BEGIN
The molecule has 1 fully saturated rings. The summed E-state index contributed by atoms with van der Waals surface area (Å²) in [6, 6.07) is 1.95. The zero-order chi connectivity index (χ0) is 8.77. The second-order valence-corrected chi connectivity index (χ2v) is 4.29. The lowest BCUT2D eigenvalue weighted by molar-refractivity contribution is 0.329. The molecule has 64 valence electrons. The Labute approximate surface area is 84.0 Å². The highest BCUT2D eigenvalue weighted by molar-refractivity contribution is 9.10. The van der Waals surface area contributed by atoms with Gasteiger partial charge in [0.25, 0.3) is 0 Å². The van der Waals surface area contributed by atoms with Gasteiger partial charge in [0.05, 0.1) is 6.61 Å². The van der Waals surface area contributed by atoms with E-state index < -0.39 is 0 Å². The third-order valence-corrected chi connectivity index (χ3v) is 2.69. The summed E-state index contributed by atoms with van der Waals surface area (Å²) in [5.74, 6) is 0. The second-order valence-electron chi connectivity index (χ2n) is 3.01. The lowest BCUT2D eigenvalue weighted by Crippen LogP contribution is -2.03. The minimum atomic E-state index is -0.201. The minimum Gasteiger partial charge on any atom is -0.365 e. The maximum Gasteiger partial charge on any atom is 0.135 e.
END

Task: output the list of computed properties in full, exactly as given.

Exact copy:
The molecule has 1 fully saturated rings. The summed E-state index contributed by atoms with van der Waals surface area (Å²) in [6, 6.07) is 1.95. The zero-order chi connectivity index (χ0) is 8.77. The second-order valence-corrected chi connectivity index (χ2v) is 4.29. The lowest BCUT2D eigenvalue weighted by molar-refractivity contribution is 0.329. The molecule has 64 valence electrons. The Labute approximate surface area is 84.0 Å². The highest BCUT2D eigenvalue weighted by molar-refractivity contribution is 9.10. The van der Waals surface area contributed by atoms with Gasteiger partial charge in [0.25, 0.3) is 0 Å². The van der Waals surface area contributed by atoms with Gasteiger partial charge in [0.05, 0.1) is 6.61 Å². The van der Waals surface area contributed by atoms with E-state index < -0.39 is 0 Å². The third-order valence-corrected chi connectivity index (χ3v) is 2.69. The summed E-state index contributed by atoms with van der Waals surface area (Å²) in [5.74, 6) is 0. The second-order valence-electron chi connectivity index (χ2n) is 3.01. The lowest BCUT2D eigenvalue weighted by Crippen LogP contribution is -2.03. The minimum atomic E-state index is -0.201. The minimum Gasteiger partial charge on any atom is -0.365 e. The maximum Gasteiger partial charge on any atom is 0.135 e.